Libraries Upgrade for the Digital Age ; EVPL Adds New Technology, Programs as Customer Demand for Print Declines

Article excerpt

Patrons continue to stream into Tri-State libraries in large numbers, even as checkouts of printed materials are flat or declining. The Evansville-Vanderburgh Public Library system last week unveiled new branding and some new programs, which reflect the impact of the digital age on libraries.

Local libraries of all sizes say that transition has been ongoing for several years and will not stop. They say investing in technology is paramount, but as taxpayer-supported entities, they also cited a need to be judicious and "demand-driven," as EVPL Director Marcia Au put it.

"We are unlikely to spend large dollars on technology that won't somehow add to the customer experience and isn't being demanded by the customer," Au said.

Books in digital form are in high customer demand at libraries throughout the region, although some major publishing houses - including Simon & Schuster and Macmillan - still don't offer titles to libraries in electronic form, frustrating both libraries and customers.

Another publishing giant, HarperCollins, announced last year it would allow a library 26 circulations of an e-book, but after that, the library would be required to buy another printed copy.

The Indiana Library Federation, the Kentucky Library Association and the Illinois Library Association are among 44 co-signers of a statement released this month opposing pricing and licensing terms publishers and distributors have established for selling e-books to libraries.

"In a way, publishers are alienating their customers," said Emily Irby, community relations director for the Henderson County (Ky.) Public Library, which has seen growing circulation of the e- books that are available. "Publishers have always said libraries help sell their books. But with e-books, they are making it very difficult."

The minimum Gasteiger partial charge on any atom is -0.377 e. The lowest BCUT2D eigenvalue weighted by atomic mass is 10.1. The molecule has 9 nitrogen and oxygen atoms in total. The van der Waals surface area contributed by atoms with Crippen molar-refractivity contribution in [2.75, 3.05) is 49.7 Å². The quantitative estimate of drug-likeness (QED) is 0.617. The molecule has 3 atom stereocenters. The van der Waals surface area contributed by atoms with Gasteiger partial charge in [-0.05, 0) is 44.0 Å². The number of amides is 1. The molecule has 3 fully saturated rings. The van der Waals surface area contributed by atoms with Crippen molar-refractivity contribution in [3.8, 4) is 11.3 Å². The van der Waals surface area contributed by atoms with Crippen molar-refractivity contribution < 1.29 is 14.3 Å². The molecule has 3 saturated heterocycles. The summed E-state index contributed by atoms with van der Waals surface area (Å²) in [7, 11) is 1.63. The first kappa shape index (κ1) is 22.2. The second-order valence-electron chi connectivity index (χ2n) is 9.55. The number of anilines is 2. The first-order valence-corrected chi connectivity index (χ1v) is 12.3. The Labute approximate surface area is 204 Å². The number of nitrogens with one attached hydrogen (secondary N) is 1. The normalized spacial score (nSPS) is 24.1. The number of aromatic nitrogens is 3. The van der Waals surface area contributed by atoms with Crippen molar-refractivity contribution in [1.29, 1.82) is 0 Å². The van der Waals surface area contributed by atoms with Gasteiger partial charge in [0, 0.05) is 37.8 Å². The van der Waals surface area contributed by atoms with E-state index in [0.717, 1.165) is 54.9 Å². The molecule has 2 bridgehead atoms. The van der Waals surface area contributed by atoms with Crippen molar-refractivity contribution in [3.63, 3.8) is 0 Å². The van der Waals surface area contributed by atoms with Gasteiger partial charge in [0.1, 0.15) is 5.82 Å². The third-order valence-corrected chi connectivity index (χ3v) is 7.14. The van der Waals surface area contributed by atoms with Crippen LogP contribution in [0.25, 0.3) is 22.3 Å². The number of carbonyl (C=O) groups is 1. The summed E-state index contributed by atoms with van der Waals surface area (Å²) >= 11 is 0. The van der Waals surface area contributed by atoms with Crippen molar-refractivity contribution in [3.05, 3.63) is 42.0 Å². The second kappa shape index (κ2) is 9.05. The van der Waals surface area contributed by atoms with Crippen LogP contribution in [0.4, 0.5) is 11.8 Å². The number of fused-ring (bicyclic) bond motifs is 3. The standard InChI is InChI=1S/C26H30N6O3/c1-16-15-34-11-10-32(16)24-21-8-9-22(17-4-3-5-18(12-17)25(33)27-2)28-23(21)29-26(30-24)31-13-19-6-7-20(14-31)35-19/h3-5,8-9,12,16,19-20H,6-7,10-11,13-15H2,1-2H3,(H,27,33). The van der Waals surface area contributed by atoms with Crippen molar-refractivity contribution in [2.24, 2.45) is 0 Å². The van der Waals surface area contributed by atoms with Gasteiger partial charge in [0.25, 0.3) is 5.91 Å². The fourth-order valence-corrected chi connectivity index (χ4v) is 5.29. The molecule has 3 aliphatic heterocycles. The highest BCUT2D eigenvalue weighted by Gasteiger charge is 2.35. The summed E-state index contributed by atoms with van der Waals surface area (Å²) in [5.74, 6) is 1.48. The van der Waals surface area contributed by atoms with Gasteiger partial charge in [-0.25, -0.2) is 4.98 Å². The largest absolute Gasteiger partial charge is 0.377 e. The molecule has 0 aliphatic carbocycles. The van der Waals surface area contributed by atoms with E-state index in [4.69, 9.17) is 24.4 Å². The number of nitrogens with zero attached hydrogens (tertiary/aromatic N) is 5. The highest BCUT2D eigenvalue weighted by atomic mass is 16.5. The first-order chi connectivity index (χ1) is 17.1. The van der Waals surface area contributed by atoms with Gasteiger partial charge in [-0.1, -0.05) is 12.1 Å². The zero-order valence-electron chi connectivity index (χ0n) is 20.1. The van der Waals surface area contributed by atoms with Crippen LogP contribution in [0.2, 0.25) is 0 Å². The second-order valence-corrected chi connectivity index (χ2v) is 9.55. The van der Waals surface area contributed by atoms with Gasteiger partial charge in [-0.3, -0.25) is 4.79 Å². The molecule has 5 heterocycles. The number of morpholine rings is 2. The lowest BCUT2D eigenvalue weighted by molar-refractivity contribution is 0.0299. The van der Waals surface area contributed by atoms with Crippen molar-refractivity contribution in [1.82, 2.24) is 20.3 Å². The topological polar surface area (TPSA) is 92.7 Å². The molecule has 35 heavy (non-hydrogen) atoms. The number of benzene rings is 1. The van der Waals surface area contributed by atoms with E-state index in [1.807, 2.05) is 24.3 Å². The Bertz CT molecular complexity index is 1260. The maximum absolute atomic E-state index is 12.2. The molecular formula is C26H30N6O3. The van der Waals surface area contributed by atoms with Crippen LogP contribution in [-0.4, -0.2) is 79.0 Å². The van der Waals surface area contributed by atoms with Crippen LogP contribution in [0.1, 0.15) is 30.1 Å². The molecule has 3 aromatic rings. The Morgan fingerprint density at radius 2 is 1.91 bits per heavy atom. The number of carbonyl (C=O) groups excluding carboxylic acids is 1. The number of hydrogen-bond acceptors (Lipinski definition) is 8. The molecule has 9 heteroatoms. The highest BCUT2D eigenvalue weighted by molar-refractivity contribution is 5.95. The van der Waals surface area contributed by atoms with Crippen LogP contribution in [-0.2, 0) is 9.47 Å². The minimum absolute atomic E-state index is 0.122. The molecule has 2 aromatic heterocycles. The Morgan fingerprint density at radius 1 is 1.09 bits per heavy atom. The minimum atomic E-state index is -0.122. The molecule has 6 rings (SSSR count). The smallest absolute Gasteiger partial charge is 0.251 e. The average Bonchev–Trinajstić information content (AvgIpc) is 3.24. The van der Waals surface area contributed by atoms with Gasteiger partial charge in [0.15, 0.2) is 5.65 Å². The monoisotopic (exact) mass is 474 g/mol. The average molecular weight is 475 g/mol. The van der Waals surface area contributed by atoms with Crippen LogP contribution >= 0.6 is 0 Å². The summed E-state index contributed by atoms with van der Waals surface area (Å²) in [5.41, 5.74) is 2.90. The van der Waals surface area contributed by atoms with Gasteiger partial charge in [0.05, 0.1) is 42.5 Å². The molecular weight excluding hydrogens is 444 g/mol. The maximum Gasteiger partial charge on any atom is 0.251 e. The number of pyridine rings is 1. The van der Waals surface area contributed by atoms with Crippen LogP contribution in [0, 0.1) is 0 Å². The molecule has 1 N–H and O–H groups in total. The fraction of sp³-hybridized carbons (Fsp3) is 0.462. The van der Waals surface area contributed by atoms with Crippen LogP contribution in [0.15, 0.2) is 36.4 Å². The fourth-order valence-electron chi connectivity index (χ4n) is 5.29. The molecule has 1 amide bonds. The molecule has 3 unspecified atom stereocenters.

Evansville's public library system has offered e-books since 2005. The system's statistics for this year show downloads of e- books, audiobooks and music this year are up 94 percent over the same time period last year.

Digital content is fueling the library's growth in total circulation, which is 3 percent above the same period in 2011.

EVPL announced this week its booster organization purchased 20 e- reading devices that will be made available to customers on three- week loans.

Some smaller libraries in the region have not yet waded into the e-book universe.

Boonville-Warrick County Public Library Director Lois Aigner said her customers still like traditional books, and she also noted some major titles still aren't available to libraries because of the publishers' stance.

"We are still investigating our best options (on e-books)," Aigner said. ".. We buy several copies of a best-seller; with the e- books it's another cost. We have to be cautious of how we allocate that money. We're slow jumping on the bandwagon on this, but we want to make the best choice for the amount of money we have to spend."

Boonville's main library branch also has replaced its roof this year - "a necessity," Aigner said - at a cost of $500,000.

"We're planning on it (offering e-books)," Aigner said. "But it's a wide-open market, and I feel there will be a lot of changes in the next six months with a lot of companies jumping on board and creating new products."

Local libraries of all sizes cited a high public demand for Internet use. For Boonville's system, which has three branches, Aigner said keeping computers fast and functional is a major expense.

"More demands are being made on libraries," Aigner said. …

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